A “tsunami” of new technology is coming along with a new wave of capital from commodity industries. The ultimate winners will be the ones that can capture the talent and information needed to leverage it, according to OpenText CEO and CTO, Mark Barrenechea.
His evidence of the value of business data is the fundamental shift already underway in automotive and financial industries.
- Sign up for Which-50’s Irregular Insights newsletter
- Nominate today for the Which-50 Digital Experience Awards. Simple. Fast. Easy.
During the enterprise information management (EIM) company’s inaugural Asian user conference in Singapore, Barrenechea argued economies had begun a shift from commodities to information, in unison with the rise of digital technology, with “cognitive technology” like AI and machine learning likely to increase the pace of change.
Barrenechea told delegates they must now adopt a disruptive mindset and move beyond process automation and consider how information can also improve business decisions.
“In this tsunami wave [of technology] we have to think like disruptors. It’s not good enough just to automate. It’s not good enough to just improve a process. We need to think like a disruptor.”
OpenText, Canada’s largest software company, offers EIM services to enterprises, essentially collecting, digitising and connecting data to feed a host of business applications, including several of its own apps. The company’s vision now, Barrenechea says, is to help its customers navigate the changes in capital and technology.
He says organisations must now focus on harnessing information as well as the 65 million Gen Z workers entering the workforce in the next five years, adding he expects OpenText to spend over $2 billion on product development over the same time.
“There is a tsunami of new technologies right on the horizon in front of us,” Barrenechea said of innovations like 5G, AI, cloud and 3D printing, going on to argue the future battleground won’t be commodities, capital or ideas, with much of that supply shifting away from traditional resource industries.
“But we are going to fight for information and we are going to fight for talent.”
Automotive and financial disruption well underway
The OpenText chief said information is now the world’s most valuable resource and included several examples of its disruptive potential.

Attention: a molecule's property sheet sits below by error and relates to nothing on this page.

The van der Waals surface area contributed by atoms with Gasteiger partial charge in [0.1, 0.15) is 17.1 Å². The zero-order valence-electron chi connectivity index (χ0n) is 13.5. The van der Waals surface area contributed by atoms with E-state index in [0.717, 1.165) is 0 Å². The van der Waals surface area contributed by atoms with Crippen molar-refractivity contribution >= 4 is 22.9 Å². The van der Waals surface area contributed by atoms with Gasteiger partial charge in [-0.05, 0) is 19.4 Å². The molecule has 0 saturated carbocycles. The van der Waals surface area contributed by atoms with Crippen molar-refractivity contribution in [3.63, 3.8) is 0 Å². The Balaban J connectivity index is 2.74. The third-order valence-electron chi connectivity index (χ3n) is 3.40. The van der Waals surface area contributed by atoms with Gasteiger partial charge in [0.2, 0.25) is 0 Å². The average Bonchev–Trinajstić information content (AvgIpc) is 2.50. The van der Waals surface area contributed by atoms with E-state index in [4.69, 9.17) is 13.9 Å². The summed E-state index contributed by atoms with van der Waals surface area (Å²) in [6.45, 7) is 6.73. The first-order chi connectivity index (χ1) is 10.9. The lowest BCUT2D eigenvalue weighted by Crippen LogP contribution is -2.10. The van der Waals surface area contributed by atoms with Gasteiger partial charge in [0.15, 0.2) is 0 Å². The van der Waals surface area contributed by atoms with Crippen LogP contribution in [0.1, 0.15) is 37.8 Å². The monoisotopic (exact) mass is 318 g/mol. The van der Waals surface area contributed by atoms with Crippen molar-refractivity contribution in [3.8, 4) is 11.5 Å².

Barrenechea’s first example was a major German automotive company, which he did not name but said was a “top three auto company in the world”. He said in his conversations with company executives they had revealed they no longer view their traditional automotive counterparts as the company’s biggest competitor. Instead its top three threats are now Apple, Uber and Tesla, according to Barrenechea.
Apple now controls the customer experience within cars, through iOS devices and Apple CarPlay. Uber is offering a genuine and appealing alternative to car ownership. Meanwhile Tesla is disrupting supply chains and tapping into consumers’ desire to lesson their carbon footprints. Each is disrupting the automotive industry from well outside traditional verticals.
In response, according to Barrenechea, the incumbent is fundamentally changing their business model with its most viable future as an insurance company.
Barrenechea says the unnamed company now wants to leverage the data generated when a vehicle is driven, using it to inform insurance risk assessment.
“They ultimately want to be an insurance company. Because if you can understand the risk [and] you can underwrite the risk then you’ll be the world’s best insurance company.”
Trading tear down
In the early 2000s around 95 per cent of US stock trades were made by human traders, according to Barrenechea. He says by 2025 the amount will be 2 per cent.
“We’ve lost. It is the machine [that has won]. You will not be able to compete in the capital market in the next three to five years.”
Financial companies are now building their own infrastructure in order to drive down the time it takes to make trades to one one millionth of a second, according to Barrenechea. It means human’s value in financial trades is now essentially restricted to long term decisions, he said.
“That’s digital. That’s disruption. Humans have lost this market.”
The ultimate winners in financial trading and more broadly, Barrenechea says, will be the organisations that think like an “information disruptor” and either drive the disruption or anticipate it.